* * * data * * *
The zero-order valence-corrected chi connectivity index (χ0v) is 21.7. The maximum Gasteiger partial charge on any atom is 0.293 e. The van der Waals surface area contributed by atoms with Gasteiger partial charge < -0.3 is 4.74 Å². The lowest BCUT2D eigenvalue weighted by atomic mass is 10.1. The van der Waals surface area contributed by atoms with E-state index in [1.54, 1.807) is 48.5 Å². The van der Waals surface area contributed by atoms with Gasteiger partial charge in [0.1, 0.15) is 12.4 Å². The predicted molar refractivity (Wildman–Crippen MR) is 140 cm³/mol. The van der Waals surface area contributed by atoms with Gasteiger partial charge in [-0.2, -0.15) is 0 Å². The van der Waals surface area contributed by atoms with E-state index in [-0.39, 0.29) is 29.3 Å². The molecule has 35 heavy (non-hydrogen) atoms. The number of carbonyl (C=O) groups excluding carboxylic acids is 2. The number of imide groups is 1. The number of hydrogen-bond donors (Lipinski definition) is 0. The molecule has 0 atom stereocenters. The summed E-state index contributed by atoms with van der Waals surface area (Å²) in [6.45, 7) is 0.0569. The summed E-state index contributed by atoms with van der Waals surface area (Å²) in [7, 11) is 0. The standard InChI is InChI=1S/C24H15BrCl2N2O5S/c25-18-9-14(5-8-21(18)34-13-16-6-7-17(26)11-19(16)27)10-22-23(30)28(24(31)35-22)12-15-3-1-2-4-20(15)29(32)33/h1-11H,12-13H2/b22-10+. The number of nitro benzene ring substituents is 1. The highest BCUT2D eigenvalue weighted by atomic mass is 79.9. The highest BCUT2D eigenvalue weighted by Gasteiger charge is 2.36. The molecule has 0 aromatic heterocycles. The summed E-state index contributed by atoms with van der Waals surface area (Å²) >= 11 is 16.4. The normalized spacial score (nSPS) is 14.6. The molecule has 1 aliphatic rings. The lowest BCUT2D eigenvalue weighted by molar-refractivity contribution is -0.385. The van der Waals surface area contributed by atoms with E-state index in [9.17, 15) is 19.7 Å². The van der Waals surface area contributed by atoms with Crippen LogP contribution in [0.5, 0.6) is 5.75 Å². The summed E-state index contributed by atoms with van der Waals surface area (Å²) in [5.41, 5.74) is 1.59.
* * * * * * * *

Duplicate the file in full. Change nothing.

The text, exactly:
The zero-order valence-corrected chi connectivity index (χ0v) is 21.7. The maximum Gasteiger partial charge on any atom is 0.293 e. The van der Waals surface area contributed by atoms with Gasteiger partial charge < -0.3 is 4.74 Å². The lowest BCUT2D eigenvalue weighted by atomic mass is 10.1. The van der Waals surface area contributed by atoms with E-state index in [1.54, 1.807) is 48.5 Å². The van der Waals surface area contributed by atoms with Gasteiger partial charge in [0.1, 0.15) is 12.4 Å². The predicted molar refractivity (Wildman–Crippen MR) is 140 cm³/mol. The van der Waals surface area contributed by atoms with Gasteiger partial charge in [-0.2, -0.15) is 0 Å². The van der Waals surface area contributed by atoms with E-state index in [-0.39, 0.29) is 29.3 Å². The molecule has 35 heavy (non-hydrogen) atoms. The number of carbonyl (C=O) groups excluding carboxylic acids is 2. The number of imide groups is 1. The number of hydrogen-bond donors (Lipinski definition) is 0. The molecule has 0 atom stereocenters. The summed E-state index contributed by atoms with van der Waals surface area (Å²) in [6.45, 7) is 0.0569. The summed E-state index contributed by atoms with van der Waals surface area (Å²) in [7, 11) is 0. The standard InChI is InChI=1S/C24H15BrCl2N2O5S/c25-18-9-14(5-8-21(18)34-13-16-6-7-17(26)11-19(16)27)10-22-23(30)28(24(31)35-22)12-15-3-1-2-4-20(15)29(32)33/h1-11H,12-13H2/b22-10+. The number of nitro benzene ring substituents is 1. The highest BCUT2D eigenvalue weighted by atomic mass is 79.9. The highest BCUT2D eigenvalue weighted by Gasteiger charge is 2.36. The molecule has 0 aromatic heterocycles. The summed E-state index contributed by atoms with van der Waals surface area (Å²) >= 11 is 16.4. The normalized spacial score (nSPS) is 14.6. The molecule has 1 aliphatic rings. The lowest BCUT2D eigenvalue weighted by molar-refractivity contribution is -0.385. The van der Waals surface area contributed by atoms with E-state index in [9.17, 15) is 19.7 Å². The van der Waals surface area contributed by atoms with Crippen LogP contribution in [0.5, 0.6) is 5.75 Å². The summed E-state index contributed by atoms with van der Waals surface area (Å²) in [5.41, 5.74) is 1.59.